A middle school in Brownsville, Texas, a border city with a nearly 93 percent Latino population, is in shock after officers shot and killed an eighth-grade student who pointed a handgun at them, Brownsville police detective J.J. Trevino said.
The 15-year-old, whose name police and district officials didn't immediately release, was taken to a local hospital and pronounced dead.
The morning bell had rung and students were settling into their first period classes Wednesday when a voice broke in over the public address system: Cummings Middle School was on lockdown.
As teachers initiated the school's emergency procedures, locking their classroom doors, turning off the lights, drawing the shades, and calming their confused and worried charges, some students took comfort by climbing under their desks. One boy said he heard police officers charge down the hallway and shout "put down the gun." Then shots, three of them, most students said.
The eight grade student was shot and killed.
Investigators were trying to determine why the boy had the gun at school and whether he fired any shots, Trevino said.
"It's still under investigation, as far as how he came about to bringing the weapon or if he encountered anybody or anything else," he said. Police scheduled a news conference for later Wednesday to discuss the case.
News of the incident spread quickly through this border city on Texas' southern tip, and frantic parents rushed to the downtown school to find their children.
Jade Rodríguez, an 11-year-old sixth-grader, said the experience was frightening.
"I was nervous. I was under the desk," she said. Administrators said the school would be closed on Thursday but that students could attend classes at a nearby elementary school if they wished. Jade said she too afraid and would stay home.
With police and district officials saying little about the shooting in its immediate aftermath, those details that did trickle out came mainly from students at the 750-pupil school.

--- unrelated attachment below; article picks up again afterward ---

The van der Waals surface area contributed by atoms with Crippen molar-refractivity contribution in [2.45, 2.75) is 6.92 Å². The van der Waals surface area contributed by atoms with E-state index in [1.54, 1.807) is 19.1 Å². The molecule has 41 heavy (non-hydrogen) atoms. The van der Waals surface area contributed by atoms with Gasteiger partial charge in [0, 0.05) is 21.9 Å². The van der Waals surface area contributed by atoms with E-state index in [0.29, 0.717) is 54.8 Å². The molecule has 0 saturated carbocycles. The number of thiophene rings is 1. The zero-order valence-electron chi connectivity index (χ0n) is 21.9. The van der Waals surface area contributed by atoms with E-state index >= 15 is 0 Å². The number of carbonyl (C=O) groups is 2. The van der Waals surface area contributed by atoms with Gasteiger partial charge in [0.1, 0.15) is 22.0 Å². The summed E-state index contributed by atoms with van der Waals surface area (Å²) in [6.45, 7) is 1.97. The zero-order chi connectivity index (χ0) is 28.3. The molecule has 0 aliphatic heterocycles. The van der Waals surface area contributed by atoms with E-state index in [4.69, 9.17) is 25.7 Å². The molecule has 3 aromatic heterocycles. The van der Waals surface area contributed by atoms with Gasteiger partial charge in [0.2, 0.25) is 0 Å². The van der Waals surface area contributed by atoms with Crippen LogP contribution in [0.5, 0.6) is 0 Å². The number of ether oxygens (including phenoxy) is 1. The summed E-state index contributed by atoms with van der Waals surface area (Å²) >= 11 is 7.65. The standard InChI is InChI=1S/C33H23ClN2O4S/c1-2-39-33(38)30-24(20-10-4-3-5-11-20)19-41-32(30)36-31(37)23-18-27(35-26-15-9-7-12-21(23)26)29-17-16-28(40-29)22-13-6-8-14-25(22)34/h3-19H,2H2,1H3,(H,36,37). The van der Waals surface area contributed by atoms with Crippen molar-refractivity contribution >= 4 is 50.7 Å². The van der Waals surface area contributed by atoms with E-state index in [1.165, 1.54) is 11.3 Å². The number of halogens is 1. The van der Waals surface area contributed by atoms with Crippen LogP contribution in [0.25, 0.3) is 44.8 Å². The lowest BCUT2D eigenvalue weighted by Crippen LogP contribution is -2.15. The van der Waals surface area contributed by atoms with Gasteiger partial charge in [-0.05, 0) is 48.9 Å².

Robert Valle, 13, said he heard police running and yelling "put the gun down" before the gunfire erupted.
Gina Rangel, 14, was in her first period class in the gym when the school went on lockdown. She said friends who were closer to the shooting said the boy was near the cafeteria and had said he was going to kill everyone.
"I am worried (about the school's safety) because if this happened once, kids imitate," said her mother Irma Rangel.
District officials said administrators were quick to call police after the student brandished the handgun at around 8 a.m., shortly after first period classes began. Drue Brown, a district spokeswoman, issued a statement in which she said the officers shot the student after he "engaged" them.
Parents and family members who got to the school quickest were able to retrieve their frightened children, but some who arrived later found the street outside the school lined with squad cars and blocked off. About two hours after the shooting, dozens of frustrated parents and relatives flooded out of the park pavilion without their children after school officials announced that all remaining children had been bused to a high school and could be picked up there.
Julie Tomalenas waited for an hour to pick up her 13-year-old sister before being told of the relocation.
"It was very stressful not knowing if she was OK, where she was, when we could see her again," Tomalenas said.
The lockdown was lifted about two hours after the shooting, but the students and employees were relocated while officers investigated at the school, Brown said.
Trevino said investigators hadn't determined whether the student fired any shots, and he said officers had no information on why the student might have had the gun on him.
"It's still under investigation, as far as how he came about to bringing the weapon or if he encountered anybody or anything else," Trevino said.
Based on reporting by the Associated Press.